A few days ago, I saw a full-page ad for a copy machine in a professional magazine. It said, "Improve Office Karma" and depicted a serious-faced, six-armed, bikini-clad, Hindu goddess figure doing various tasks at the copy machine with each of her hands. While it is a small victory to see Hinduism represented in popular culture at all, I feel a twinge in my heart when I see how it is represented. You would never, ever see the Virgin Mary promoting baby products or cosmetics, or Jesus promoting vitamins or farming tools! Christians would not tolerate it. When a controversial movie came out recently that poorly depicted Muslims, local groups contacted the media to voice their disapproval, held candlelight vigils at the theatres on opening night, and took the opportunity to peacefully educate the public about their faith. I respect them for that.
Madonna, in her latest phase, has done her bit to introduce the West to Hinduism. She has shown the world's youth provocative Indian temple dancers swaying to her tunes and has been seen wearing bindis on her forehead. As we know, the bindi represents someone who is in a holy state of mind. While I won't venture forth to judge Madonna's state of mind, I would have to say that she appears less than holy most of the time. When Madonna was going through her Catholic phase, she was openly criticized by Catholics who were quick to point out that Madonna is not what Catholicism is all about.
In the last week, I started taking note of Hinduism in the popular culture. Here is what I found: I heard tablas in the background music for a commercial for cured ham. I heard sacred music used to represent paradise resorts and cruises overflowing with material satisfaction and carnal pleasure. In an ad for a re-writable CD recorder, I heard veena music and Sanskrit entertaining blue-haired, multi-pierced teens. I heard terms like karma, dharma, mantra, and guru being used in the media without discrimination. For example, "President Clinton's mantra is that he will not resign." I saw a violent martial arts video game where the backdrop was a giant meditating Buddha. I saw an episode of The Simpsons where a turbaned taxi driver spoke in a heavy Indian accent and acted less-than-intelligent, and a second Hindu-Indian character owned a hamburger restaurant. You never see other groups being portrayed like this. No one would stand for it. Sure, my husband and I smile along with the others when we see Hindus depicted in popular culture, but inside, it smarts a little.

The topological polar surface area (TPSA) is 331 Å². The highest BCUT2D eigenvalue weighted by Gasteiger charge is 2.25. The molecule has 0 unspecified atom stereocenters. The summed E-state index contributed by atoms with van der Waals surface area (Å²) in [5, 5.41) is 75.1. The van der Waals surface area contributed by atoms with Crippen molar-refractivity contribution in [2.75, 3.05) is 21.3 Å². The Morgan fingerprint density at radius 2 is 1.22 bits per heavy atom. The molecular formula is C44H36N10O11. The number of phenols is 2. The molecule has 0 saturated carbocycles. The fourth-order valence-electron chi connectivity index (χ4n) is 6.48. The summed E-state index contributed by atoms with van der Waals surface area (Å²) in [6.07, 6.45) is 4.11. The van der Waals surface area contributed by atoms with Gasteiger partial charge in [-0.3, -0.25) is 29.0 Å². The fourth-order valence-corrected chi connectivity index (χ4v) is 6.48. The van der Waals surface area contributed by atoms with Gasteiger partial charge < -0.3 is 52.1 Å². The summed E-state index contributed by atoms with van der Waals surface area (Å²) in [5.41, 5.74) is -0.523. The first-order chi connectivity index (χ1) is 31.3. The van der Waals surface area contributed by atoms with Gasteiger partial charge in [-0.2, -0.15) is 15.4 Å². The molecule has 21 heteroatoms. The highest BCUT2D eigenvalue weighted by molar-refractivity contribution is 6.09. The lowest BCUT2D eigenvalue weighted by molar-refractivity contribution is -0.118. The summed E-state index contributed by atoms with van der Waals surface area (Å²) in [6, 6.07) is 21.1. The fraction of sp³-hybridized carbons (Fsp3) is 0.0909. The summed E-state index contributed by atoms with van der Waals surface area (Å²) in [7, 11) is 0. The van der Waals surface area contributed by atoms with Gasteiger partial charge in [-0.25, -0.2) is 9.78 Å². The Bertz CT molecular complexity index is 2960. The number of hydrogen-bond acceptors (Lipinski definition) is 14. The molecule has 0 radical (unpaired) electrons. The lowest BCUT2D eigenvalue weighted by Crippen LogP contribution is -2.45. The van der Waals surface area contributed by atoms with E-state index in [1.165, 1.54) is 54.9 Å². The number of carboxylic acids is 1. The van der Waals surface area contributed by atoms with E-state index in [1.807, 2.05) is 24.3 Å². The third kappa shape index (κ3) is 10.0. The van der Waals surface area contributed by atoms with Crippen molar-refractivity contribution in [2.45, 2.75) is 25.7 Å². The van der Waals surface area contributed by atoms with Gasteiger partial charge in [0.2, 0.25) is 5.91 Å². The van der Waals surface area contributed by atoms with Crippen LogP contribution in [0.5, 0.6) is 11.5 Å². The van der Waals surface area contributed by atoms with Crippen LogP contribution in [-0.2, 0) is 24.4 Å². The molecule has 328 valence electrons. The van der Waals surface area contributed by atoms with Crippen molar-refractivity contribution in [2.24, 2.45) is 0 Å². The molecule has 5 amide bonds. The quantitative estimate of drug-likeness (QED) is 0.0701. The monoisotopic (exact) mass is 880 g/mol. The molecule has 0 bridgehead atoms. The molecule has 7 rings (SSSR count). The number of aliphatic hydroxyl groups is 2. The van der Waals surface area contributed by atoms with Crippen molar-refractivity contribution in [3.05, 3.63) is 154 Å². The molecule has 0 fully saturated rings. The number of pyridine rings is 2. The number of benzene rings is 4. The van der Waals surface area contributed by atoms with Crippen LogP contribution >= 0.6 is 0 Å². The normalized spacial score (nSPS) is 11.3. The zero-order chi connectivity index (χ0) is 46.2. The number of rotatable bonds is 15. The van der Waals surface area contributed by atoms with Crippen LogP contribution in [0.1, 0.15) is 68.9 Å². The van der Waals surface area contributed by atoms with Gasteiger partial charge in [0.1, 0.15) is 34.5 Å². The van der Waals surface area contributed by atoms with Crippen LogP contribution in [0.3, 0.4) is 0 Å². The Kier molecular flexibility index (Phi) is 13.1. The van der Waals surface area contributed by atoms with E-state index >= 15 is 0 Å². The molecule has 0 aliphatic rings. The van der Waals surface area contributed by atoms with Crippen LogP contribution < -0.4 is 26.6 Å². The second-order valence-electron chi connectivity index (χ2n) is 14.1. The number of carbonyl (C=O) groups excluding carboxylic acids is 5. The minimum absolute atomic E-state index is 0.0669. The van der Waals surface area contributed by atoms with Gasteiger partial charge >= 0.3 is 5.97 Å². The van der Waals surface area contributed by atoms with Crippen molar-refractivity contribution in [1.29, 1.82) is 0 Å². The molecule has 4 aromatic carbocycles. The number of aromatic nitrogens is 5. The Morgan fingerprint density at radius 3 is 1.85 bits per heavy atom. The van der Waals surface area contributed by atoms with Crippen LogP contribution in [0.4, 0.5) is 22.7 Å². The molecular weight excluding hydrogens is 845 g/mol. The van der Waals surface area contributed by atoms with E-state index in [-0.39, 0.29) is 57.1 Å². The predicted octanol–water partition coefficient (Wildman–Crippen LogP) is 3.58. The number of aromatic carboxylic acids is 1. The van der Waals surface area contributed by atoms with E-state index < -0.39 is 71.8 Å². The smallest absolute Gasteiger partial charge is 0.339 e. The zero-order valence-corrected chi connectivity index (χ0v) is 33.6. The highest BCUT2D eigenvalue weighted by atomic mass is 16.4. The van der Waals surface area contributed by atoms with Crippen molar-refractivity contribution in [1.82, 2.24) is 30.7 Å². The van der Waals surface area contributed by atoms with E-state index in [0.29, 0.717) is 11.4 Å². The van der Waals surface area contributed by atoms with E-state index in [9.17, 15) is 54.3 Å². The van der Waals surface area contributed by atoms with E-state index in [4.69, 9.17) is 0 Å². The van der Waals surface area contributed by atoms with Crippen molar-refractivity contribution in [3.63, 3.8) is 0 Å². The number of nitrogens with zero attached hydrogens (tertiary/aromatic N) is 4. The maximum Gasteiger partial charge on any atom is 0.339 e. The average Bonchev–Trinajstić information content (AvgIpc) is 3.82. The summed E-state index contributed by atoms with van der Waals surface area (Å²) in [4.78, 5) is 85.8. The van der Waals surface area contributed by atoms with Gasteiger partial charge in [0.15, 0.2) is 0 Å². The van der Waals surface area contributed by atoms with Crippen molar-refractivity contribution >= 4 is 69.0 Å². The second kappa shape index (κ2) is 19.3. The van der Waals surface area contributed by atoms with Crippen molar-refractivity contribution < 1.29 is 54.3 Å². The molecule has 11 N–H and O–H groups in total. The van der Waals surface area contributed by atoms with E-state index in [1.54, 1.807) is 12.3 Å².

We have to laugh at ourselves, because everyone else is laughing (and yes, some of the jokes are funny if you forget that you are laughing at real people with real feelings). It's easier to laugh along than to hold a straight face, or better yet, explain to the jokester that it's not funny because it hurts someone's culture.
Many Western young people are going around saying that they are Hindus without the foggiest idea of what it means. The youth say that if Madonna is Hindu, and she can go around doing what she does, then they are Hindu, too. I think to the general population, Hinduism means "freedom"-- lack of rules and dogma, rebelling against parents, exotica, erotica, and narcotica. It is a welcome path for many who are trying to find themselves in relation to the world and do not find themselves fitting into society. I just wish it wasn't such a fad right now.
If I have to find a bright side to all this, at least Hinduism is being acknowledged in society. I would not go so far to say it is accepted and respected. If the media would promote ahimsa, modesty, or family values along with Hindu icons, I might be less disheartened. If National Geographic would stop showing episodes on Hindus who "worship" rats and start showing how they respect all creatures, it would be nice. But I can't see the Gap or Madonna promoting moral values all of the sudden, can you? Maybe in one or two generations, we will actually be recognized for who we are-human beings with dignity and a sense of purpose who are constantly trying to better ourselves and the world for every living creature-even those who don't understand or accept us yet.
Copyright 1999 by Amber Sukumaran. All rights reserved. This may be distributed freely intact if author's name and this copyright are attached.